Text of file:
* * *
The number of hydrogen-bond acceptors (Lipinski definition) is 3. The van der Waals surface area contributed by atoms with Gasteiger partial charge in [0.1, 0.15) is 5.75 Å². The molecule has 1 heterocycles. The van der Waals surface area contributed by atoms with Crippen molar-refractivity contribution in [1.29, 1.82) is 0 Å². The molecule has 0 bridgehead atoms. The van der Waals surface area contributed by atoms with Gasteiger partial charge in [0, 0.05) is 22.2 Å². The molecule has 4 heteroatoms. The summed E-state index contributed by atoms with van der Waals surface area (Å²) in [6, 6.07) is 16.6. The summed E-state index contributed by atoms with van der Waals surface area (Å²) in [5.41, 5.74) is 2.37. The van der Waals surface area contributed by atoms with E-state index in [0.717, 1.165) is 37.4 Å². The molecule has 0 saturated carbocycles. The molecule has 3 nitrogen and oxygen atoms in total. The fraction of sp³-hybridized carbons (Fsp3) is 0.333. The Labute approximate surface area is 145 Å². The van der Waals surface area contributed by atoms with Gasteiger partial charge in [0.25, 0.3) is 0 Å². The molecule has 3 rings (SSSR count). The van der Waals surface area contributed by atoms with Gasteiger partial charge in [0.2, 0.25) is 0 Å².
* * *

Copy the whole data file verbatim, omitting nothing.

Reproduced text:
The number of hydrogen-bond acceptors (Lipinski definition) is 3. The van der Waals surface area contributed by atoms with Gasteiger partial charge in [0.1, 0.15) is 5.75 Å². The molecule has 1 heterocycles. The van der Waals surface area contributed by atoms with Crippen molar-refractivity contribution in [1.29, 1.82) is 0 Å². The molecule has 0 bridgehead atoms. The van der Waals surface area contributed by atoms with Gasteiger partial charge in [0, 0.05) is 22.2 Å². The molecule has 4 heteroatoms. The summed E-state index contributed by atoms with van der Waals surface area (Å²) in [6, 6.07) is 16.6. The summed E-state index contributed by atoms with van der Waals surface area (Å²) in [5.41, 5.74) is 2.37. The van der Waals surface area contributed by atoms with E-state index in [0.717, 1.165) is 37.4 Å². The molecule has 0 saturated carbocycles. The molecule has 3 nitrogen and oxygen atoms in total. The fraction of sp³-hybridized carbons (Fsp3) is 0.333. The Labute approximate surface area is 145 Å². The van der Waals surface area contributed by atoms with Gasteiger partial charge in [0.25, 0.3) is 0 Å². The molecule has 3 rings (SSSR count). The van der Waals surface area contributed by atoms with Gasteiger partial charge in [0.2, 0.25) is 0 Å².